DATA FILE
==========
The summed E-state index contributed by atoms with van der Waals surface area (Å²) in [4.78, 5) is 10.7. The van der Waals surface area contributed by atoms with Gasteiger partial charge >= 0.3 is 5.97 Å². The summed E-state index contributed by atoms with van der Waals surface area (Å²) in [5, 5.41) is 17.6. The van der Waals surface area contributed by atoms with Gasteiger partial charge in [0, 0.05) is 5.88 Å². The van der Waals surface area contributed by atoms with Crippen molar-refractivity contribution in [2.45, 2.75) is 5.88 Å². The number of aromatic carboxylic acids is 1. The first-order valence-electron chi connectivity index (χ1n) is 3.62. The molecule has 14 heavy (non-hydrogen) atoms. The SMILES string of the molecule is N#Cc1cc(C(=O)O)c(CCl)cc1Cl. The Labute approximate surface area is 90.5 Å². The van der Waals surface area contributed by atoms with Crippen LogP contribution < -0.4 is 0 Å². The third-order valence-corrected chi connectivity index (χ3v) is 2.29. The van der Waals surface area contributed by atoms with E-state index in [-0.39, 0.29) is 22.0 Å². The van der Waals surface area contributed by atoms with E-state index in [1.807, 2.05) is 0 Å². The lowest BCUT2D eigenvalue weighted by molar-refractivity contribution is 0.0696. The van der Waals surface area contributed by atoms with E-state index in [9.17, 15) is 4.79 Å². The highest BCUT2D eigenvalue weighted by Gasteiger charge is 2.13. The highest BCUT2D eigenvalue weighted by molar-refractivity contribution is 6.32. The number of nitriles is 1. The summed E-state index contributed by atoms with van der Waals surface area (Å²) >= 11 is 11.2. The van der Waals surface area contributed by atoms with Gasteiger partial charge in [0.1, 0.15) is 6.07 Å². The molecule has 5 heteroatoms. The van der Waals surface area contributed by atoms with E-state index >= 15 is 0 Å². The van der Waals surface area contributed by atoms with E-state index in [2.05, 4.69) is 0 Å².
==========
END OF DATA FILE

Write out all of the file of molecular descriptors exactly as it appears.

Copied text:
The summed E-state index contributed by atoms with van der Waals surface area (Å²) in [4.78, 5) is 10.7. The van der Waals surface area contributed by atoms with Gasteiger partial charge >= 0.3 is 5.97 Å². The summed E-state index contributed by atoms with van der Waals surface area (Å²) in [5, 5.41) is 17.6. The van der Waals surface area contributed by atoms with Gasteiger partial charge in [0, 0.05) is 5.88 Å². The van der Waals surface area contributed by atoms with Crippen molar-refractivity contribution in [2.45, 2.75) is 5.88 Å². The number of aromatic carboxylic acids is 1. The first-order valence-electron chi connectivity index (χ1n) is 3.62. The molecule has 14 heavy (non-hydrogen) atoms. The SMILES string of the molecule is N#Cc1cc(C(=O)O)c(CCl)cc1Cl. The Labute approximate surface area is 90.5 Å². The van der Waals surface area contributed by atoms with Crippen LogP contribution < -0.4 is 0 Å². The third-order valence-corrected chi connectivity index (χ3v) is 2.29. The van der Waals surface area contributed by atoms with E-state index in [-0.39, 0.29) is 22.0 Å². The van der Waals surface area contributed by atoms with E-state index in [1.807, 2.05) is 0 Å². The lowest BCUT2D eigenvalue weighted by molar-refractivity contribution is 0.0696. The van der Waals surface area contributed by atoms with E-state index in [9.17, 15) is 4.79 Å². The highest BCUT2D eigenvalue weighted by Gasteiger charge is 2.13. The highest BCUT2D eigenvalue weighted by molar-refractivity contribution is 6.32. The number of nitriles is 1. The summed E-state index contributed by atoms with van der Waals surface area (Å²) >= 11 is 11.2. The van der Waals surface area contributed by atoms with Gasteiger partial charge in [0.1, 0.15) is 6.07 Å². The molecule has 5 heteroatoms. The van der Waals surface area contributed by atoms with E-state index >= 15 is 0 Å². The van der Waals surface area contributed by atoms with E-state index in [2.05, 4.69) is 0 Å².